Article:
Independent artists often focus on how to boost their streams solely on Spotify, but remember that Spotify is not the only music streaming service out there. Music lovers around the world are finding new music across various streaming services. Your potential fans could be using many different platforms! Music discovery now happens across online music services including Youtube music, Amazon music, Apple music, Napster, Tidal, Pandora- the options seem endless. To get on Spotify playlists, it is important to also be present on these music-streaming platforms as well. Even uploading your music to platforms like Soundcloud and Bandcamp can put you in touch with new fans. This shows the Spotify curators that you have an established presence and audience. Make it easy for potential fans to listen to your new music wherever and whenever they can.
Tips about music distribution: If you want to upload your music across multiple music streaming sites as an independent artist, you can distribute your music by using platforms like Tunecore and Cd baby. Make sure to always use lossless WAV files when you upload music to these sites to get the best audio quality possible.
In addition to getting your music on all music streaming sites, it is important to gain a following and create community on social media. The independent artist now has the power to shape their own image and tell a story through their social networks. We consume music through social networks everyday; through stories on Instagram, videos on TikTok, and more. Use these platforms as an opportunity to sell your music, share your latest music videos, or give your followers a behind the scenes look at your songwriting process.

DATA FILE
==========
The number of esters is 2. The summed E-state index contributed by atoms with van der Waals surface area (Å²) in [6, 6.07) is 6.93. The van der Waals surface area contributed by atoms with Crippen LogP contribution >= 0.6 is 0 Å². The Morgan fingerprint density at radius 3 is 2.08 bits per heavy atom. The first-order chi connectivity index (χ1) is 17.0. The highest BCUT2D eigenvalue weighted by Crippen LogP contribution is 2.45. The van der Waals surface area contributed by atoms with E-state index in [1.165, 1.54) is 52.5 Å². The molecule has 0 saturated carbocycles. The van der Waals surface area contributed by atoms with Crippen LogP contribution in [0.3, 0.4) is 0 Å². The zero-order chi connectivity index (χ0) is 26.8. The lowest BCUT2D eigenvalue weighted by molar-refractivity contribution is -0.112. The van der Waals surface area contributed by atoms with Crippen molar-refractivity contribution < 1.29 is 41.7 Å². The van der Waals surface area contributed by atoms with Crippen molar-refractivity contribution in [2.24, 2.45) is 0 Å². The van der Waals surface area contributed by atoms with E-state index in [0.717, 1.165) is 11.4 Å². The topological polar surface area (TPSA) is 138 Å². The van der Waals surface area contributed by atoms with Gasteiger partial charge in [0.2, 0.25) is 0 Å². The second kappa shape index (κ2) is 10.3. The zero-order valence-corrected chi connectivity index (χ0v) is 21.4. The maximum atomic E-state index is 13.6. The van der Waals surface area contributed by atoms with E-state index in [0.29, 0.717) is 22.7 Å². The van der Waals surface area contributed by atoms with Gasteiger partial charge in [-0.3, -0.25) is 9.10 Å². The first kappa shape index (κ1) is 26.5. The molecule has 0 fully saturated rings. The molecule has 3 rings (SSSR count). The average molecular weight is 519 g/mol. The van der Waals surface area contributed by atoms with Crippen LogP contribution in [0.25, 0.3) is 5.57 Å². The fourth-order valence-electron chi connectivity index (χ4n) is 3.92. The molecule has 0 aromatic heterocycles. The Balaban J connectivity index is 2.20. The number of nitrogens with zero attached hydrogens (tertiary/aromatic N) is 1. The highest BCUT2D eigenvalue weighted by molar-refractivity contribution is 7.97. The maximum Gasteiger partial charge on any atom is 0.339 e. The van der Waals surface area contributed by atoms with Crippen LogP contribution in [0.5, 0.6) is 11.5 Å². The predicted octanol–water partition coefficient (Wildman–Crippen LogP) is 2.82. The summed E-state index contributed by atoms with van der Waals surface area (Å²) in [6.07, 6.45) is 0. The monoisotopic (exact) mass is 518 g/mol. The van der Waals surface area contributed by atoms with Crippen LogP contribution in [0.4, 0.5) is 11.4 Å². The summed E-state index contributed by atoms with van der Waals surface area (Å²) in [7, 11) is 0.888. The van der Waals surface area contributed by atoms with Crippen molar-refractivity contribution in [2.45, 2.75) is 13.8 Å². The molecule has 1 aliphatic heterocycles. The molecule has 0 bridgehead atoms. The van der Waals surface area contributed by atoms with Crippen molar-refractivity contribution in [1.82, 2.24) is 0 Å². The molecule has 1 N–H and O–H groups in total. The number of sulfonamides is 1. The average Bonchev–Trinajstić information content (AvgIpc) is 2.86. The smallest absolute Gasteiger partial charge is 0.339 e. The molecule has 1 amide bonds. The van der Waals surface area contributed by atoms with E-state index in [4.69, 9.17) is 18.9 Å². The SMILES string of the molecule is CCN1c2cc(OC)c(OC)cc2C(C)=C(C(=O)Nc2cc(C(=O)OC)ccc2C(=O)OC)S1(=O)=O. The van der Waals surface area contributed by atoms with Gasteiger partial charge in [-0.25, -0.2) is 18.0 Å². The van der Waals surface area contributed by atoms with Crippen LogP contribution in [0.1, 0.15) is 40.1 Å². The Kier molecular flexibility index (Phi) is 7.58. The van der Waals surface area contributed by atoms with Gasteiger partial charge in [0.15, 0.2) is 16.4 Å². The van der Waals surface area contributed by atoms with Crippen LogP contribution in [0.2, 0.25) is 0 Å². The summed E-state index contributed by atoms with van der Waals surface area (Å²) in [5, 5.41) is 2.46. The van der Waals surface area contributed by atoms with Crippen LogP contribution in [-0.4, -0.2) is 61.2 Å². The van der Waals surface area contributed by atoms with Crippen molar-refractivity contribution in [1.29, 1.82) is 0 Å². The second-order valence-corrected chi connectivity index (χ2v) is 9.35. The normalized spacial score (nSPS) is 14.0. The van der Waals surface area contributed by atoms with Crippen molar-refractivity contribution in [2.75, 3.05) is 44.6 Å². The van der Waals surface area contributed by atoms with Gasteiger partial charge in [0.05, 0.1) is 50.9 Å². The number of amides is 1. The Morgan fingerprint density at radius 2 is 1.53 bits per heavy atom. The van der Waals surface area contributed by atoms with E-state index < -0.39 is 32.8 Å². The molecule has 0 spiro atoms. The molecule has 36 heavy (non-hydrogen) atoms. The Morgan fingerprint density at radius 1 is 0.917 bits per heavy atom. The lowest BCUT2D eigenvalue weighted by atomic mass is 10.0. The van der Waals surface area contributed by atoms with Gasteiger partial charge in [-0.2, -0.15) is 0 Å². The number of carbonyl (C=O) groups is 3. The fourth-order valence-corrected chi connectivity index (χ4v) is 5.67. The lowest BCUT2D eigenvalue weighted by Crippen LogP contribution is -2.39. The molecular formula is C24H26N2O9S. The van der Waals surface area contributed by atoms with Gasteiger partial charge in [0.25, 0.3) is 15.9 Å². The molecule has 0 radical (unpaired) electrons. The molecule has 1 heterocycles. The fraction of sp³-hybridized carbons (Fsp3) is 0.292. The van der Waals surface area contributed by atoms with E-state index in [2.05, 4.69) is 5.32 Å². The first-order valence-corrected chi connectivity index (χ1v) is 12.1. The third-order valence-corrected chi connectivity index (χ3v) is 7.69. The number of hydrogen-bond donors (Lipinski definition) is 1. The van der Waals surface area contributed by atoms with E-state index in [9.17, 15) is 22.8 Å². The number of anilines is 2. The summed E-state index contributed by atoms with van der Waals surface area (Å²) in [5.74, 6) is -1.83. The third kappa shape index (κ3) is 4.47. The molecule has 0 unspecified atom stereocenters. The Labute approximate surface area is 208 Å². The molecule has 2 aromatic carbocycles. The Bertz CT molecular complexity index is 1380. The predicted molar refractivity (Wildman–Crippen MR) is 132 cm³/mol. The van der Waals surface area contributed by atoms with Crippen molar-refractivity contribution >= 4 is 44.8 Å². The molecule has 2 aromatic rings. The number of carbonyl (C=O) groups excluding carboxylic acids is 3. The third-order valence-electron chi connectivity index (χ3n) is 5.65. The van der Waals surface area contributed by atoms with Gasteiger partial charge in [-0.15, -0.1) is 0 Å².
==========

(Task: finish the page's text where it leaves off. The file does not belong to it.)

| Read also: Instagram for Musicians: How to Gain New Followers?
2. Release strategy for music on Spotify
So, you have music across multiple music streaming sites and are building a community on social media. Let’s get back to Spotify. Are you planning to drop a new single? How are you going to get noticed among millions of songs? Work on your release. Get organized at least 4 weeks in advance, planning your strategy, identifying playlists ahead of time, pitching your track to the Spotify editorial team via Spotify For Artists, and gathering a team of ambassadors around your project so they all share your track on release day! Also think about timing; maybe a specific season or a day of the week is particularly relevant to your song.